Tokenized Assets: The New Technology Will Change the Way We Trade
Most of us own things. Assets – things that individuals and entities own – can range from personal items and currency, to real estate, gold, oil, carbon credits, stocks and bonds. Many of these assets are hard to physically transfer or to divide into parts, simply because they are not liquid. This is why buyers and sellers trade paper that represents an asset or a part of it instead. However, the current system is less than perfect, since transferring, trading, and dividing paper can be cumbersome.
The Current System Offers Room for Improvement
Seeing an opportunity to improve the existing system, commodity exchanges, prominent financial companies and start-ups around the world are racing to develop ways to substitute physical paper with easy electronic transactions and standardized agreements. It may be hard to believe, but the tokenization of assets, and specifically the securitization of non-liquid assets, from currency and real estate to art and precious metals, is likely to be one of the biggest fintech trends in the next decade. Although it will not happen overnight, tokenized assets are expected to become a multi trillion-dollar market in about 10 years, as the technology promises to evolve along a trajectory similar to that of the HTML standard and the World Wide Web in the 1990s. Today’s cryptocurrencies, including Bitcoin, are just a fraction of the overall migration of asset value to a tokenized form on the blockchain that we will be seeing going forward.
What is Tokenization?
Tokenization is a process of turninganything of real value into a marketable security by creating a digital unit of ownership – a security token,” which can be stored and safely managed on the blockchain. Those working on the new technology explain that tokenizing assets involves evaluating them and conducting an audit of one’s property, but once the asset is evaluated, tokens can be available for the investors to purchase.” While there is so much more to the actual process, which will depend on technological advances and regulatory developments, what is important to understand is that tokenization of assets will transform the way we own things, and the way we trade and invest. The benefits tokenization will offer are enormous and include greater accessibility, transparency, and liquidity.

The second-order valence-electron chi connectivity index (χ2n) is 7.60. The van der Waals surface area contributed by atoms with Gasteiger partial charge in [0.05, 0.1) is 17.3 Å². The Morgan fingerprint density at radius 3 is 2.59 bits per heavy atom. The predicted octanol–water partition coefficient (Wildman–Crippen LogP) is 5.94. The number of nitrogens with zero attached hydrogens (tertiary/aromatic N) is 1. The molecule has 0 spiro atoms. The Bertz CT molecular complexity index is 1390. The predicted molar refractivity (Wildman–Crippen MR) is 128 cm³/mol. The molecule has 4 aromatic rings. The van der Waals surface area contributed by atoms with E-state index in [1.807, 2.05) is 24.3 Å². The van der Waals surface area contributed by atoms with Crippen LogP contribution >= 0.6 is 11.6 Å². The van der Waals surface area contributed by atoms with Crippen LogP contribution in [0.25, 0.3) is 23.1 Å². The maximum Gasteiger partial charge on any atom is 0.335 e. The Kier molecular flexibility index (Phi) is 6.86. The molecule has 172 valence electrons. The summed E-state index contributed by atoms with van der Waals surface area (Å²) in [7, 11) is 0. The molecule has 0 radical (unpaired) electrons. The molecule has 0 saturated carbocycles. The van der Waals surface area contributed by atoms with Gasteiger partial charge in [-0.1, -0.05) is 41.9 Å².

If you have not already noticed, access to assets is not uniform. Selected investment opportunities have been traditionally reserved for smaller, exclusive groups of investors. For instance, wealthy individuals exclusively own expensive art. Large investors are offered more investment opportunities, while small and foreign investors are often limited in what they can do. Intermediaries limit investment accessibility by restricting investments to accredited investors only, demanding high fees, and requiring an access to stock-trading accounts. Tokenization can expand the investor pool and make investing more accessible to many, while also eliminating middlemen and reducing transaction fees. Blockchain platforms would allow their users to create and trade new asset-backed tokens, as well as offering access to securities that are already being traded within the financial industry, making it easier and cheaper to invest. For instance, tokenization could democratize access to art, allowing for partial ownership and direct transactions between buyers and sellers, removing the need for auction houses, which currently control most of secondary art market. At the same time, tokenization could facilitate international investing, attracting new investors from all around the globe. One good example would be leveraging blockchain tech to pull currently stranded assets in places like Africa into the market. Finally, tokens would enable 24/7 trading, because they can be accessed anytime from anywhere in the world, using a smartphone app.
Many asset classes are notoriously illiquid. Investors often have long investment horizons and have to wait for several years before earning a return, while their capital remains locked in. A good example of a long-term investment is private equity or real estate. Tokenization would lower the barrier to entry for investors, and increase the speed of transactions, making the markets more dynamic. Investors would be able to purchase pieces of investments or portfolios and sell them faster without impact asset prices, which would result in increased liquidity, again allowing for greater pools of investors.
Tokenization would make transactions more transparent, since tokens eliminate asymmetry of information associated with the traditional transfer of ownership. Take precious stones, for example- blockchain will allow investors to securely and easily trade gold, silver or diamonds. Sellers would list their stones on the blockchain platform and then deliver them to a custodian who would release them to the buyer once the transaction is complete. The new system would help investors determine the value of precious stones and set prices in a transparent fashion. Improved transparency across the gem supply chain would broaden gems’ investment appeal. No wonder leading diamond industry players have decided to work with a blockchain start-up to tokenize diamonds.
Tokenization clearly promises to change the way we trade. While what it will look like we are yet to see, the trend is towards the elimination of multiple barriers.
Text by Maria Birger